The experience economy itself is not new. Travel and tourism are huge, and have been around for millennia. And Disney, in particular, has perfected the art of selling its theme-park and cruise-ship experiences. Even its theatrical movie releases ("Avengers: Endgame" has now grossed $2.2 billion at the global box office, after just 2 weekends) are built on shared real-world experiences. Disney, however, constantly reinvents itself. Replicating Disney's success is almost impossible, especially if you lack billions of dollars to buy franchises like Marvel, Pixar and Lucasfilm.
- The NYT Magazine asks, this week: "Can an art collective become the Disney of the experience economy?" Rachel Monroe tells the story of Meow Wolf — a scrappy art collective from Santa Fe that seems to be on its way to becoming the next Cirque du Soleil. But ultimately it's Disney itself that is, and always will be, the Disney of the experience economy. Notable: Meow Wolf's CEO tells Monroe that Disneyland is his "single favorite place in the world."
Be smart: We know that software as a service works extremely well. But experience as a service? It's no coincidence that Meow Wolf's installations are mostly in tourist towns like Santa Fe and Las Vegas. The toughest nut to crack in the experience economy is finding a large group of people who want to pay to repeat their experience. SoulCycle and Peloton are counting on social dynamics to help them get there, but that, so far, is an unproven model in financial markets.
3. Public markets take center stage
Uber. WeWork. SoftBank. Even Tesla. After a decade in which private markets have overwhelmingly funded the most innovative and dynamic companies in the world, public markets are having their day, and showing what they're capable of.
- Uber will go public this week in the most feverishly anticipated IPO since Facebook. (Let's hope it goes better than that fiasco.) It's probably going to end up raising somewhere in the region of $9 billion. To put that in context: The company has raised about $20 billion to date and is currently sitting on about $6.4 billion in cash. So while the public markets are providing a lot of capital, they're still providing less than private investors have done over the years.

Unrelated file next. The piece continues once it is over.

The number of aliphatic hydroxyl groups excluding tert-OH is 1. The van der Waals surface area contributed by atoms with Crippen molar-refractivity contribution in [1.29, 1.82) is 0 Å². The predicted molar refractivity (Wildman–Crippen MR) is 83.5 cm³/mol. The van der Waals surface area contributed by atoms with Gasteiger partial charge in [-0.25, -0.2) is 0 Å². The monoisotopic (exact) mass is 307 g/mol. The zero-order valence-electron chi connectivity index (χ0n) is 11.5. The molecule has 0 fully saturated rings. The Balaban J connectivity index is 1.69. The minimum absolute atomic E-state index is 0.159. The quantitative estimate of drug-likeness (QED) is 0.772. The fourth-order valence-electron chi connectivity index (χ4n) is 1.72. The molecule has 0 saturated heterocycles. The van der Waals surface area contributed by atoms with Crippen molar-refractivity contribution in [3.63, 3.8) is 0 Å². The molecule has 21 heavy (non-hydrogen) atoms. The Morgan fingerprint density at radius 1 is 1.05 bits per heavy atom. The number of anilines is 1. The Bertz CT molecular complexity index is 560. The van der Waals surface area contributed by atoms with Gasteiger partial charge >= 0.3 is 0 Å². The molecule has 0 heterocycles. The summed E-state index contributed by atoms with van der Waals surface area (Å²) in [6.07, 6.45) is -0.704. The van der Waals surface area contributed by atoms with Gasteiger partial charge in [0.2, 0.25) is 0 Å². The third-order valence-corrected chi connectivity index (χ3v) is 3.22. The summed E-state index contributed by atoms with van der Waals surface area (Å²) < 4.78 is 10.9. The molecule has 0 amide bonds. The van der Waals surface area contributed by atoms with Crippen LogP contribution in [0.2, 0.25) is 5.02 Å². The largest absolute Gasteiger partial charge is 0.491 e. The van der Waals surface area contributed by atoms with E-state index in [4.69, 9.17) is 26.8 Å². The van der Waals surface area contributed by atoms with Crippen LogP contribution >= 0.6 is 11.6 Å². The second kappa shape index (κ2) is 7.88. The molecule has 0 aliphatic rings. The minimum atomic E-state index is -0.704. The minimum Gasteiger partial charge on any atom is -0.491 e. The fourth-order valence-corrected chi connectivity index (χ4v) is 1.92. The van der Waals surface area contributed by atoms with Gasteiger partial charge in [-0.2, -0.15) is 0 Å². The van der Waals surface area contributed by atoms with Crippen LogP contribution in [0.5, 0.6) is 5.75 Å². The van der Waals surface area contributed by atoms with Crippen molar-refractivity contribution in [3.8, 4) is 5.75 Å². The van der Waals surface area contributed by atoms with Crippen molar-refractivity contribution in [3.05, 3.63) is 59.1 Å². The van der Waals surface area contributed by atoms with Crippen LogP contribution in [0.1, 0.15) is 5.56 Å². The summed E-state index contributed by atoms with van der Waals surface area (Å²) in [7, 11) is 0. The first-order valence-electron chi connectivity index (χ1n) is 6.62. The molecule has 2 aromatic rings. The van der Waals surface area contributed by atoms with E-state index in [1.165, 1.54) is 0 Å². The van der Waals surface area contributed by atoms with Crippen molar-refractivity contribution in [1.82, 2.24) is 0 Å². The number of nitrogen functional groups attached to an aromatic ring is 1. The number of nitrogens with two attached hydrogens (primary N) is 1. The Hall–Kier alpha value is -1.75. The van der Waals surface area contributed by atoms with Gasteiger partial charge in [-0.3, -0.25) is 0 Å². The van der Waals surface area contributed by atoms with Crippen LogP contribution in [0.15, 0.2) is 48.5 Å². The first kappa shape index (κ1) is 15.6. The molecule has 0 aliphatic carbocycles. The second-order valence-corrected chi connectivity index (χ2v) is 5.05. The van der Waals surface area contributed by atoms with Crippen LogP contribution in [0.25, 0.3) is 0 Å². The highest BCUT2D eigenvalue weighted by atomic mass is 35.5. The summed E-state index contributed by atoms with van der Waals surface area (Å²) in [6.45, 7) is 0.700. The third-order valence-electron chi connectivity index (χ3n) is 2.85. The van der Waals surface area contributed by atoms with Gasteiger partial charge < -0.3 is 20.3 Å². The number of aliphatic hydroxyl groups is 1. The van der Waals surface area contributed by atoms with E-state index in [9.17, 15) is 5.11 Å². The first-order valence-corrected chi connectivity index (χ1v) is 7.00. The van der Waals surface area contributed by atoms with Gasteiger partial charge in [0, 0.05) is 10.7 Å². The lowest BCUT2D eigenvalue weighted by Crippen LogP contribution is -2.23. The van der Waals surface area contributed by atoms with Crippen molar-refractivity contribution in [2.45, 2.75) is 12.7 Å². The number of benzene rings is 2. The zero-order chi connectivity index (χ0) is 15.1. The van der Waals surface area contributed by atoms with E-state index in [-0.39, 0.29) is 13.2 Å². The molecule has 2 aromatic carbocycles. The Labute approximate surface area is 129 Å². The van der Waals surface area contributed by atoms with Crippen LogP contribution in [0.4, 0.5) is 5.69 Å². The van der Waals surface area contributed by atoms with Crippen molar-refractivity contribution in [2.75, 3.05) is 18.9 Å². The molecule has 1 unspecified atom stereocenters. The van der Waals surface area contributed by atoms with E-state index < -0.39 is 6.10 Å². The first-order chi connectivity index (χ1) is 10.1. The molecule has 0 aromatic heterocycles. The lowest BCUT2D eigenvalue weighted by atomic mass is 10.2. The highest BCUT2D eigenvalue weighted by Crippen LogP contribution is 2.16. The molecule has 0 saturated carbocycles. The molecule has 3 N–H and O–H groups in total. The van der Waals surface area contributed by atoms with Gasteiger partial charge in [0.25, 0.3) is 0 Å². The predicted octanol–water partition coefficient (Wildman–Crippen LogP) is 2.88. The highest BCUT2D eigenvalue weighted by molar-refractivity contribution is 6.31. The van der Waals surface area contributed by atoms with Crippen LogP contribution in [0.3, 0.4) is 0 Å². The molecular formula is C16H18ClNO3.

- WeWork burned through more cash than Uber did last year; it too is going public, in an attempt to keep finding fuel for its cash fire. The news was music to bondholders' ears: The benchmark 2025 bond, which had a yield of more than 11% in January, now trades above par and yields just 8%. Debt investors believe, it seems, that a large cushion of public equity might be able to protect them should WeWork run into financial trouble.
- Tesla is raising money in the stock market too — as much as $2.7 billion in total, between fresh equity and an equity-linked bond. The move is a retreat for CEO Elon Musk, who had previously been adamant that he would raise no fresh equity and who was cutting costs aggressively in an attempt to avoid such dilution. Shareholders don't share his aversion to fresh capital raises: Tesla's stock price rose on the news.
- Even SoftBank is reportedly considering an IPO of its $100 billion Vision Fund. The move would be legally dubious, at least in the U.S., but I'm sure that if he's serious, CEO Masayoshi Son will be able to find a stock market happy to accept the listing — and that there would be no shortage of investors willing to buy shares in the fund, at the right price.
The big picture: Buybacks have already reached $272 billion this year and are on track to exceed $1 trillion for the second year running. That's a lot of cash going into investors' pockets, and most of it is going to get reinvested in the market somehow. It stands to reason that liquidity-constrained companies would want to access that source of funds, possibly on a repeated basis. If Tesla can do secondary offerings, there's no reason why Uber or WeWork shouldn't be able to do so as well.
4. The Goldilocks economy
Axios' Courtenay Brown writes: Unemployment in the U.S. is now at 3.6%, the lowest level since December 1969.
By the numbers:
- The economy has added jobs for 103 consecutive months. There has never been an economic cycle with a longer stretch of job growth.
- Wages have grown at nearly the fastest pace since 2009 for 9 straight months.
The big picture: Both unemployment and inflation are at multiyear lows. In theory, companies should be offsetting higher wages by raising prices for consumers, ultimately causing inflation. But this hasn’t happened.
The bottom line: The Federal Reserve has two jobs: maximize employment and keep inflation at or near 2%. It’s doing a great job on the employment front, but inflation remains stubbornly below the Fed's target rate.
5. No Moore, Cain
Stephen Moore has now followed Herman Cain in announcing that he doesn't want to be nominated to the Fed board after all. (Moore’s decision came, awkwardly, just minutes after the WSJ sent out a news alert quoting him saying that he was “all in.”)